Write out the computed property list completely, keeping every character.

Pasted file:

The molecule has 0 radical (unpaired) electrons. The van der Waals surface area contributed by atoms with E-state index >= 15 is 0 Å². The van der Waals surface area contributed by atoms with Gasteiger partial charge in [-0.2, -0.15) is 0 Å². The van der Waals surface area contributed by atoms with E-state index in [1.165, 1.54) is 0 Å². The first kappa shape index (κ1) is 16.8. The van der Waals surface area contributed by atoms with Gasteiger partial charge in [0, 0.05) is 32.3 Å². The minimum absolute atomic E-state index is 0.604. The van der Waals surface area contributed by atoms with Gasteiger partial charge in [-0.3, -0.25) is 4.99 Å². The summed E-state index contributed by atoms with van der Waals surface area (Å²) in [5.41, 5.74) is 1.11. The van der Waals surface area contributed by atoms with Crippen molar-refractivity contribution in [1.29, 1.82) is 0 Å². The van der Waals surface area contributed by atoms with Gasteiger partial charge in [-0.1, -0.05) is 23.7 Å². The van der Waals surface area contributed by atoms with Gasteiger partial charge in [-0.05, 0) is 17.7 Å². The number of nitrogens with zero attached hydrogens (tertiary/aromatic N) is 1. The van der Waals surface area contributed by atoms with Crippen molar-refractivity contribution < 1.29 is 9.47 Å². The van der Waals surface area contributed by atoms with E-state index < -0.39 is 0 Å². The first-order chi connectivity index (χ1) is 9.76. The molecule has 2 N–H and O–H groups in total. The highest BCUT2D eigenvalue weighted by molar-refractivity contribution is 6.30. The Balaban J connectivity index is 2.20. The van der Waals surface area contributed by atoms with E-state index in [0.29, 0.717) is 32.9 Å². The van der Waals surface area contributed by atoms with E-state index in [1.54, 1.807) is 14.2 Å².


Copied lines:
The molecule has 0 radical (unpaired) electrons. The van der Waals surface area contributed by atoms with E-state index >= 15 is 0 Å². The van der Waals surface area contributed by atoms with Gasteiger partial charge in [-0.2, -0.15) is 0 Å². The van der Waals surface area contributed by atoms with E-state index in [1.165, 1.54) is 0 Å². The first kappa shape index (κ1) is 16.8. The van der Waals surface area contributed by atoms with Gasteiger partial charge in [0, 0.05) is 32.3 Å². The minimum absolute atomic E-state index is 0.604. The van der Waals surface area contributed by atoms with Gasteiger partial charge in [-0.3, -0.25) is 4.99 Å². The summed E-state index contributed by atoms with van der Waals surface area (Å²) in [5.41, 5.74) is 1.11. The van der Waals surface area contributed by atoms with Crippen molar-refractivity contribution in [1.29, 1.82) is 0 Å². The van der Waals surface area contributed by atoms with Gasteiger partial charge in [-0.1, -0.05) is 23.7 Å². The van der Waals surface area contributed by atoms with Gasteiger partial charge in [-0.05, 0) is 17.7 Å². The number of nitrogens with zero attached hydrogens (tertiary/aromatic N) is 1. The van der Waals surface area contributed by atoms with Crippen molar-refractivity contribution < 1.29 is 9.47 Å². The van der Waals surface area contributed by atoms with E-state index < -0.39 is 0 Å². The first-order chi connectivity index (χ1) is 9.76. The molecule has 2 N–H and O–H groups in total. The highest BCUT2D eigenvalue weighted by molar-refractivity contribution is 6.30. The Balaban J connectivity index is 2.20. The van der Waals surface area contributed by atoms with E-state index in [0.29, 0.717) is 32.9 Å². The van der Waals surface area contributed by atoms with E-state index in [1.54, 1.807) is 14.2 Å².